Rather than delineating among these spiritual consumers who might be Buddhist or not, Jane Caple (2014) suggests that all patrons, including tourists and netizens, are potential Buddhists. In this regard, commodification also possibly leads to the development of spiritual practices. For example, a growing fascination for Tibetan Buddhism has been expanding among interested Chinese, and a number of successful Chinese businessmen have become wealthy patrons of Tibetan reincarnated Buddhist masters, donating some of their profits to monasteries and becoming disciples of Buddhist teachers. Dan Smyer Yü (2008, 2011) explains the rising popularity of Tibetan Buddhism among Chinese as a response to China’s market economy and what is felt to be a “spiritual crisis.” With a desire for obtaining religious experiences, it is through the marketable spiritual goods and services bought and sold that access to Buddhist spirituality is provided in which “… religious activities are dependent on the mechanisms of the market economy” (Smyer Yü 2008, 203).

Consumers of Buddhist-related items, moreover, engage in a spiritual and economic relationship with Buddhism in that they choose among the various religious goods and services that are offered. In this way, religions and religious sects, including Buddhism, compete to gain increased market shares, leading some scholars to refer to this phenomenon as a “spiritual marketplace” (Kitiarsa 2010), “religious market” (Taylor 2008), or “religious supermarket” (Berger 1990). Among the more successful Buddhist organizations competing in the “spiritual marketplace” are the notorious and immensely popular new religious movements, such as the Taiwanese Foguang Shan, the Thai Thammakaai, and the Japanese Soka Gakkai. The latter, for instance, with its forceful espousal of spiritual and material prosperity, combined with excessive wealth, partisan politics, aggressive proselytizing, and the explicit materialism of its charismatic leader Ikeda Daisaku, propagates a version of Nichiren Buddhism not situated within institutional forms in temples and with priests (see Métraux 2010). The religious market in Thailand also provides an apt example of the “spiritual marketplace,” particularly with the industry of images, merchandise, and amulets of living and dead Buddhist arhats and magic monks (Tambiah 1984; Jackson 1999; Taylor 2008; Scott (p. 509) 2009; Kitiarsa 2012). Traditionally amulets were used to bring protection and moral strength to the person wearing it, but nowadays—as the names of amulets like “rich for sure” and “I want you to get rich” (Kitiarsa 2012, 97–98) reveal—they are also meant to increase material wealth. According to Kitiarsa (2012), these Buddhist business practices accommodate a felt need of an urban elite in Thailand who “yearn for psychological, moral, and spiritual assurance to supplement their existing material and symbolic wealth and power” (Kitiarsa 2012, 42), in which commodified Buddhist products act as a support for the struggles urban Thai face in their this-worldly engagements.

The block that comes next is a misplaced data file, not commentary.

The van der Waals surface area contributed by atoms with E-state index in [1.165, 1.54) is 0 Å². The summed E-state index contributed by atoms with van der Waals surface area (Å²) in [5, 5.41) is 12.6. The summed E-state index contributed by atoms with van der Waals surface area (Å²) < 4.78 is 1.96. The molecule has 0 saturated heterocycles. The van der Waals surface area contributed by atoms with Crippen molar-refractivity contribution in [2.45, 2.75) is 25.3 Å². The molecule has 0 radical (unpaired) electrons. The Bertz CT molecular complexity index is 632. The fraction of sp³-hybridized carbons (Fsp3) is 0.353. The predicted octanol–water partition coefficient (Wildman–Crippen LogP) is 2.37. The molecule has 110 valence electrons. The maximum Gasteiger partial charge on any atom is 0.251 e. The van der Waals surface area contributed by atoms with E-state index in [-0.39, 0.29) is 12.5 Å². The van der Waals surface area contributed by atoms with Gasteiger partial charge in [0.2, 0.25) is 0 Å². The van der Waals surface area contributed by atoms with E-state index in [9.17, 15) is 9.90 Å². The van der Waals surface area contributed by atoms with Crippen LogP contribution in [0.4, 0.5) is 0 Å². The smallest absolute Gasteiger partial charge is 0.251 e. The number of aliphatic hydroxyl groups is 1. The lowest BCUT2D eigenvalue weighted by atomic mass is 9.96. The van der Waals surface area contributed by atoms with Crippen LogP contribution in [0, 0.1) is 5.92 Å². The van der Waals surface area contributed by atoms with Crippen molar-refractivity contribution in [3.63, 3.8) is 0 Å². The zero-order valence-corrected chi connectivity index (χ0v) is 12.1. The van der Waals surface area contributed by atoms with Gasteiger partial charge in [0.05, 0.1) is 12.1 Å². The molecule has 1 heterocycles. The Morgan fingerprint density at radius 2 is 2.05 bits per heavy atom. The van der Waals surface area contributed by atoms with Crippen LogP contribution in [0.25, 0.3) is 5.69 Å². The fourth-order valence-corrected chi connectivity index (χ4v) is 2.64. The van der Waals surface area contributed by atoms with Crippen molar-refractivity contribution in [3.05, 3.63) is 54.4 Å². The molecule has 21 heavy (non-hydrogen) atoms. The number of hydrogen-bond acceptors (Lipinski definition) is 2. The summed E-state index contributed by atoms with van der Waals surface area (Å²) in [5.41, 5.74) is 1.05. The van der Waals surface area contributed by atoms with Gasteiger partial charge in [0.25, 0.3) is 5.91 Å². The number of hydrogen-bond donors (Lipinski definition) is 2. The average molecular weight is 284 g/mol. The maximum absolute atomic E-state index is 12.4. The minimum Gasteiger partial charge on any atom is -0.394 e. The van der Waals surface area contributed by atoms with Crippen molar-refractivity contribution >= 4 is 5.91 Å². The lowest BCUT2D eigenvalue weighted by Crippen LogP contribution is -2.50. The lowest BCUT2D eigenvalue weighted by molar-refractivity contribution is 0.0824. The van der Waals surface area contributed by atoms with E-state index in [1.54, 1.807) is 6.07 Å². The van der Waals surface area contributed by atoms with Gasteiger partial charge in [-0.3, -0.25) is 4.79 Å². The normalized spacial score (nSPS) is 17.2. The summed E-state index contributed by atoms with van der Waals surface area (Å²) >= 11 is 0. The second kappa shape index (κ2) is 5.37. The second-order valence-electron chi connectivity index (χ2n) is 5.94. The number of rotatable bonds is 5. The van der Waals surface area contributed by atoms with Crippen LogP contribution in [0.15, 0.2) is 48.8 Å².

However, these newer forms of economic activity undertaken by Buddhist organizations and entrepreneurial Buddhists are often either overlooked or looked down upon as digressing from the authentic practices and understandings of Buddhism. Take, for example, the marginal position that Buddhist organizations such as Pureland Buddhism and Soka Gakkai have had, not only among worldwide Buddhist confederations such as the World Fellowship of Buddhists, but also among academic studies of Buddhism (see Reader and Tanabe 1998; see also Schedneck, Chapter 21 of this volume). Prosperity religiosities that align themselves with consumer-centric cultures are in general frowned upon because of their “promise of this-worldly benefits” (Reader and Tanabe 1998); yet, as Reader and Tanabe argue, “… the materialism and economics of worldly benefits are in fact typical of Japanese religion, including Buddhism …” (1998, 8). Similarly, popular practices, such as amulet purchases in Japan (Reader and Tanabe 1998), Thailand (Tambiah 1984), and Vietnam (Vũ 2008), are often disregarded as lay preoccupations with superstition combined with capitalist tendencies, rather than taking this crossover between Buddhist practice and economic engagement as a point of departure for analyzing the complex relationship between market economies and religious revitalization.

Economic Openings for Buddhism